Climate Change, Extinction and Adaptation
About This Class
Human activities are causing a global mass extinction of plants and animals that rivals the five great extinction events over the earth's geologic history. Historically, habitat loss, overharvest, introduction of invasive species, and pollution has been the principal causes of this "Sixth Great Extinction." There is now a strong scientific consensus that the greatest threat to global biodiversity is climate change caused by anthropogenic sources of greenhouse gases, primarily carbon dioxide. Some scientists estimate that a third to a half of all species on earth may disappear by the end of this century unless atmospheric concentrations of GHG are stabilized over the next two decades. Ecosystems are shifting and changing, and some--such as the arctic, coral reefs and high elevation habitat--may disappear altogether. This course looks at the ecological, social, and ethical consequences of this biological impoverishment and considers various legal and policy options to address the phenomenon of climate change. The course will address the extent to which laws like the Endangered Species Act of 1973 can be used to address both conventional threats to species as well as the more challenging threat of climate change. International laws such as CITES and the Convention on Biodiversity will also be considered.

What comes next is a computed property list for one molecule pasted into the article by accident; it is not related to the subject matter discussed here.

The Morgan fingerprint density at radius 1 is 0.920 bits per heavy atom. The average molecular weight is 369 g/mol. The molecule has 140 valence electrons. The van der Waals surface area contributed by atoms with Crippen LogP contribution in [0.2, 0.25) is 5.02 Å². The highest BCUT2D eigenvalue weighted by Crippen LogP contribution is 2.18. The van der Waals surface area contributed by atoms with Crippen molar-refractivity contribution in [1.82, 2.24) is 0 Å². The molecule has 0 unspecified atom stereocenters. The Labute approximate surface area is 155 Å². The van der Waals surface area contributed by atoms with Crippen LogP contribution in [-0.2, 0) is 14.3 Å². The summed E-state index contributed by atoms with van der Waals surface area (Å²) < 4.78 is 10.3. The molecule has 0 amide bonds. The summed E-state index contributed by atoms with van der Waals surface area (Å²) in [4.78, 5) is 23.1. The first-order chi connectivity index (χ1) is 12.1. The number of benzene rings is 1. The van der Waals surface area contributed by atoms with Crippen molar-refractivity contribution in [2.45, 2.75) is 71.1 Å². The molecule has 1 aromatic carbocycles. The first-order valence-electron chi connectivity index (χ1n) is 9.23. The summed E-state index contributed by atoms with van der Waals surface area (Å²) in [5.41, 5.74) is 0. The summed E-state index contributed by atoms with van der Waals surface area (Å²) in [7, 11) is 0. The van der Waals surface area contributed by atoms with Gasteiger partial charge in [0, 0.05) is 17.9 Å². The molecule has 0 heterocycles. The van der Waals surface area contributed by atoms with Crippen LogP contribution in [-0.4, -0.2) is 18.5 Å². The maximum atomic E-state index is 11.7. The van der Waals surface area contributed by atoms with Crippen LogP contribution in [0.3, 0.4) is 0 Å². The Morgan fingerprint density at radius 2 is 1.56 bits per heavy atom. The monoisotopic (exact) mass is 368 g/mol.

This course is approved for JD Credit.